Rob McNeill started his home search in 2017, but he quickly felt the sting of rejection. Homes flew off the market in Philadelphia’s suburbs faster than he could set up showings. He tabled his house-hunting ambitions and regrouped.
McNeill, a 28-year-old medical sciences manager who holds a pharmacy doctoral degree, spent the past year saving up for a down payment and paying off student loan debt. In May, he struck gold with a spacious townhouse ideal for suburban bachelor living in Phoenixville, Pennsylvania.
In this Q&A, McNeill, explains how he regained confidence in the market (and his instincts) to buy his first home.
What was your main motivation to buy a home?
I had lived in the city for 10 years and my commute to the suburbs for work was getting longer and longer. I wanted to move closer to work to shorten that drive. I also knew the value I’d get for buying in the suburbs was much better than renting inside the city. My dad, who raised me to be financially focused, pushed me toward the financial benefits of buying over renting so that always stuck with me.
How did you find your place? What amenities or features sold you on it?
It was the first of eight properties I saw one day with my Realtor. This one stuck with me because it’s three years old and didn’t need much work, and it’s more space than I need. It’s half bachelor pad, half something I can grow into. I really cared about the price per square foot and the location, and it was the best fit for me of everything I saw. I wanted to live somewhere that had a downtown lifestyle in a suburban setting where you can walk to shops and bars. There’s a biking and running trail connected to our development, too.
Let’s talk mortgage financing. How difficult was it to get preapproved?
I heard a lot of horror stories, but it was a lot smoother than others told me it’d be. I definitely recommend shopping around with a few lenders; I talked to two mortgage brokers and a bank. I got preapproved before I started looking, and I chose a 30-year, fixed-rate conventional loan.
Was it hard to save up for the down payment?
When I put my plans on hold last year, it gave me extra time to save up. I was surprised at what a big difference a year made in my ability to buy a home. I have high-interest student loans that take up a lot of my income so it was a balancing act. I knew I wanted to have 10 percent to put down, so I took a small loan against my 401(k) plan and saved for the rest. I also had about $10,000 in closing costs.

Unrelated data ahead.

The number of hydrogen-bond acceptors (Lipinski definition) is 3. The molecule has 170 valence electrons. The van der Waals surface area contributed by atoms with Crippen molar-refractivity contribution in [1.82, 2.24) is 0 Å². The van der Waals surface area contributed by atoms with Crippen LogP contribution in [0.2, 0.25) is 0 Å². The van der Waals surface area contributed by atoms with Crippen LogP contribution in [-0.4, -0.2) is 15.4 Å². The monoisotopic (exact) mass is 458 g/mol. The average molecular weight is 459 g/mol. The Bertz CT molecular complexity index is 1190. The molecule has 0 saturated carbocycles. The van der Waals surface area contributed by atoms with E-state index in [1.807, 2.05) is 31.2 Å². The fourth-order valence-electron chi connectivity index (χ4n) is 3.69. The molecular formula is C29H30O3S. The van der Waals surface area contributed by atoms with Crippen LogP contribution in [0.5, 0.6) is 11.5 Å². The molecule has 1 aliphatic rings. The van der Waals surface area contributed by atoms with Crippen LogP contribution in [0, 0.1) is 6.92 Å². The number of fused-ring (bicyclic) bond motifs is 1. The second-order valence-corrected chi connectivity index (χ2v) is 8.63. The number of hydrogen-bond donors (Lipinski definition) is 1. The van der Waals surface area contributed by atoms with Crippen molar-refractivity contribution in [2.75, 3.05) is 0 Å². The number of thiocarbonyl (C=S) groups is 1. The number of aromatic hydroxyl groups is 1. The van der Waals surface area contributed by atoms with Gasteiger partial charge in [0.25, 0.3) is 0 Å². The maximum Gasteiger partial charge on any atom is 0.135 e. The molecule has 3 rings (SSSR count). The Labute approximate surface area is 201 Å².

How did the real estate negotiations go?
The seller was asking $305,000, but the home had been on the market for a little while. I didn’t realize sellers are more willing to work with you in that scenario; I was able to negotiate the price down to $290,000. I had no clue you could negotiate keeping appliances in the contract, so I was able to keep the washer and dryer. The home inspection found some things I thought were a bigger deal than my Realtor did, but we did get a credit for radon mitigation.
What are some words of wisdom you’d share with other first-time buyers?
Don’t get emotionally attached to any houses in a competitive market. You’ll get a lot of opinions from family and friends, but you have to do your own research and make your own informed choices. I have a practical dad and a blue-sky mom, and my older brother and uncle, who’s a contractor, weighed in, too. Trust your gut — even if that means going against the advice from loved ones.
How do you feel now that you’re a homeowner?
Now, more than ever, I feel I can make it my own — a real home. There’s a double-edged sword to being a homeowner, though. When something breaks down, I’m on the hook for it now. I have a great sense of accomplishment and pride when I tell people I own my own home. It’s finally mine, and I’m extremely happy.
[This is part of an ongoing series about first-time homebuyers. This interview has been lightly edited and condensed for clarity.]
Previously in House Hunters: Couple snags a starter home amid fierce competition